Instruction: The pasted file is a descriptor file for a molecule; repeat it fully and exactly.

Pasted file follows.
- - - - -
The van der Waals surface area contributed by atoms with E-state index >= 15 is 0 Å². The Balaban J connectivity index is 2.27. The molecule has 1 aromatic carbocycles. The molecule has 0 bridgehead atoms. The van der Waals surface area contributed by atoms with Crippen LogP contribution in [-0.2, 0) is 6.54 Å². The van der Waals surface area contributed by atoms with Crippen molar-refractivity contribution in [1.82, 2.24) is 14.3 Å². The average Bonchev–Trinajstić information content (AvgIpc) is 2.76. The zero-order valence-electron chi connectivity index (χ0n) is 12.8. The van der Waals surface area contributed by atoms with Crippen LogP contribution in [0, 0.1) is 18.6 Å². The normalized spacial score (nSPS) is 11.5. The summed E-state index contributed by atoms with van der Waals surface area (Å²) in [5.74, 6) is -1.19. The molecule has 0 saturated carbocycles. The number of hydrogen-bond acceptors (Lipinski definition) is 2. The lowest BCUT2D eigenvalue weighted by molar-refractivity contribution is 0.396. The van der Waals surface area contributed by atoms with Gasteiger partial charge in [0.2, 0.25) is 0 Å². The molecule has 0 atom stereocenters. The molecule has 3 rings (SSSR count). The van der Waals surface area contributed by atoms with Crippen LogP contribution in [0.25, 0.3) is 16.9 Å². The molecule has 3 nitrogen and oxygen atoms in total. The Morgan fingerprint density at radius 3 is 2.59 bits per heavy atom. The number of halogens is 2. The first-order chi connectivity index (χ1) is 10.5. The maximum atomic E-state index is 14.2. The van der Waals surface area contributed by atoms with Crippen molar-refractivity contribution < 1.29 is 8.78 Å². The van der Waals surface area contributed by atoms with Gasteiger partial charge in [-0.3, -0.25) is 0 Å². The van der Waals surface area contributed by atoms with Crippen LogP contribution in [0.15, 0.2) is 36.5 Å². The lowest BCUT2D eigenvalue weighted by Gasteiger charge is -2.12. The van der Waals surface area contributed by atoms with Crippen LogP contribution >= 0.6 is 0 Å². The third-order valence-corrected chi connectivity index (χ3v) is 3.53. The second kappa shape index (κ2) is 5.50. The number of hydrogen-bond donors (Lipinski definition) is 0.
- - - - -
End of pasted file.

The van der Waals surface area contributed by atoms with E-state index >= 15 is 0 Å². The Balaban J connectivity index is 2.27. The molecule has 1 aromatic carbocycles. The molecule has 0 bridgehead atoms. The van der Waals surface area contributed by atoms with Crippen LogP contribution in [-0.2, 0) is 6.54 Å². The van der Waals surface area contributed by atoms with Crippen molar-refractivity contribution in [1.82, 2.24) is 14.3 Å². The average Bonchev–Trinajstić information content (AvgIpc) is 2.76. The zero-order valence-electron chi connectivity index (χ0n) is 12.8. The van der Waals surface area contributed by atoms with Crippen LogP contribution in [0, 0.1) is 18.6 Å². The normalized spacial score (nSPS) is 11.5. The summed E-state index contributed by atoms with van der Waals surface area (Å²) in [5.74, 6) is -1.19. The molecule has 0 saturated carbocycles. The number of hydrogen-bond acceptors (Lipinski definition) is 2. The lowest BCUT2D eigenvalue weighted by molar-refractivity contribution is 0.396. The van der Waals surface area contributed by atoms with Gasteiger partial charge in [0.2, 0.25) is 0 Å². The molecule has 0 atom stereocenters. The molecule has 3 rings (SSSR count). The van der Waals surface area contributed by atoms with Crippen LogP contribution in [0.25, 0.3) is 16.9 Å². The molecule has 3 nitrogen and oxygen atoms in total. The Morgan fingerprint density at radius 3 is 2.59 bits per heavy atom. The number of halogens is 2. The first-order chi connectivity index (χ1) is 10.5. The maximum atomic E-state index is 14.2. The van der Waals surface area contributed by atoms with Crippen molar-refractivity contribution < 1.29 is 8.78 Å². The van der Waals surface area contributed by atoms with Gasteiger partial charge in [-0.3, -0.25) is 0 Å². The van der Waals surface area contributed by atoms with Crippen LogP contribution in [0.15, 0.2) is 36.5 Å². The lowest BCUT2D eigenvalue weighted by Gasteiger charge is -2.12. The van der Waals surface area contributed by atoms with Crippen LogP contribution >= 0.6 is 0 Å². The third-order valence-corrected chi connectivity index (χ3v) is 3.53. The second kappa shape index (κ2) is 5.50. The number of hydrogen-bond donors (Lipinski definition) is 0.